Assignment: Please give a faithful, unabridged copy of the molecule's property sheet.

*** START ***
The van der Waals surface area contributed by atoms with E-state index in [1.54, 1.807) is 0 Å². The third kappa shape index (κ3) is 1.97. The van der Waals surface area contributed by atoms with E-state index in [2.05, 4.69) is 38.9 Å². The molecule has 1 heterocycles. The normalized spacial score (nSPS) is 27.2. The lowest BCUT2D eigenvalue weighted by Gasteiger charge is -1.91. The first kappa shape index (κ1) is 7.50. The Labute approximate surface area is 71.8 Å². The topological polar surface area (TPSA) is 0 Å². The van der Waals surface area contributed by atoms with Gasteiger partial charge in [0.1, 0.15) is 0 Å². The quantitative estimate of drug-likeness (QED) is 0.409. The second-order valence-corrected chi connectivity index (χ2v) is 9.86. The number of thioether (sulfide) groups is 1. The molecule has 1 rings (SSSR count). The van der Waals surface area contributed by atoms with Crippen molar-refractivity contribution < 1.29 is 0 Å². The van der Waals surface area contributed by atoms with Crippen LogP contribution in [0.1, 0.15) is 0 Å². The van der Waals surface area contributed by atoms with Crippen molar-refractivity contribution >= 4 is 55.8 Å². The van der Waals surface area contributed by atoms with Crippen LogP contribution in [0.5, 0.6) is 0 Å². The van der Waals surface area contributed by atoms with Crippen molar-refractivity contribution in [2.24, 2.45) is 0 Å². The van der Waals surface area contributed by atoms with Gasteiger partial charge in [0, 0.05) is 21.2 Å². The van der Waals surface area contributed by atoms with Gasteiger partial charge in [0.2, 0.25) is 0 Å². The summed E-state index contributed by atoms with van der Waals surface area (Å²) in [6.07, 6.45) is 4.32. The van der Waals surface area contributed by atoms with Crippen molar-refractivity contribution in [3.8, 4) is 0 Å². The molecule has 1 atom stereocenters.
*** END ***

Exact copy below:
The van der Waals surface area contributed by atoms with E-state index in [1.54, 1.807) is 0 Å². The third kappa shape index (κ3) is 1.97. The van der Waals surface area contributed by atoms with E-state index in [2.05, 4.69) is 38.9 Å². The molecule has 1 heterocycles. The normalized spacial score (nSPS) is 27.2. The lowest BCUT2D eigenvalue weighted by Gasteiger charge is -1.91. The first kappa shape index (κ1) is 7.50. The Labute approximate surface area is 71.8 Å². The topological polar surface area (TPSA) is 0 Å². The van der Waals surface area contributed by atoms with Gasteiger partial charge in [0.1, 0.15) is 0 Å². The quantitative estimate of drug-likeness (QED) is 0.409. The second-order valence-corrected chi connectivity index (χ2v) is 9.86. The number of thioether (sulfide) groups is 1. The molecule has 1 rings (SSSR count). The van der Waals surface area contributed by atoms with Crippen molar-refractivity contribution < 1.29 is 0 Å². The van der Waals surface area contributed by atoms with Crippen LogP contribution in [0.1, 0.15) is 0 Å². The van der Waals surface area contributed by atoms with Crippen molar-refractivity contribution >= 4 is 55.8 Å². The van der Waals surface area contributed by atoms with Crippen LogP contribution in [0.5, 0.6) is 0 Å². The van der Waals surface area contributed by atoms with Crippen molar-refractivity contribution in [2.24, 2.45) is 0 Å². The van der Waals surface area contributed by atoms with Gasteiger partial charge in [0, 0.05) is 21.2 Å². The van der Waals surface area contributed by atoms with Gasteiger partial charge in [0.2, 0.25) is 0 Å². The summed E-state index contributed by atoms with van der Waals surface area (Å²) in [6.07, 6.45) is 4.32. The van der Waals surface area contributed by atoms with Crippen molar-refractivity contribution in [3.8, 4) is 0 Å². The molecule has 1 atom stereocenters.